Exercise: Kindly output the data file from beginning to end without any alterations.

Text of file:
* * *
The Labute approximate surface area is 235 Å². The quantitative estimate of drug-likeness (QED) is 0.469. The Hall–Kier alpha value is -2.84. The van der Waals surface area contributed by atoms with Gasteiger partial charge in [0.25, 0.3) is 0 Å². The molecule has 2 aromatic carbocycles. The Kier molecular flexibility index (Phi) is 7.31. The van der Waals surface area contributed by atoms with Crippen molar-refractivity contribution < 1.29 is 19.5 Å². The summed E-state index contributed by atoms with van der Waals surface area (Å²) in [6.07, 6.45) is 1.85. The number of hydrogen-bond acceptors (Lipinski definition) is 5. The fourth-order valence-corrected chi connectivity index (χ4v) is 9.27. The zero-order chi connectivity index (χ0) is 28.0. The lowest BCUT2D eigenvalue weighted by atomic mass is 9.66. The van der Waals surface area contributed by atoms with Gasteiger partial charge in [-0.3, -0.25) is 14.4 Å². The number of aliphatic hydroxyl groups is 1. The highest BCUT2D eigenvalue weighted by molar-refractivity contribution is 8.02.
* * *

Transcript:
The Labute approximate surface area is 235 Å². The quantitative estimate of drug-likeness (QED) is 0.469. The Hall–Kier alpha value is -2.84. The van der Waals surface area contributed by atoms with Gasteiger partial charge in [0.25, 0.3) is 0 Å². The molecule has 2 aromatic carbocycles. The Kier molecular flexibility index (Phi) is 7.31. The van der Waals surface area contributed by atoms with Crippen molar-refractivity contribution < 1.29 is 19.5 Å². The summed E-state index contributed by atoms with van der Waals surface area (Å²) in [6.07, 6.45) is 1.85. The number of hydrogen-bond acceptors (Lipinski definition) is 5. The fourth-order valence-corrected chi connectivity index (χ4v) is 9.27. The zero-order chi connectivity index (χ0) is 28.0. The lowest BCUT2D eigenvalue weighted by atomic mass is 9.66. The van der Waals surface area contributed by atoms with Gasteiger partial charge in [-0.3, -0.25) is 14.4 Å². The number of aliphatic hydroxyl groups is 1. The highest BCUT2D eigenvalue weighted by molar-refractivity contribution is 8.02.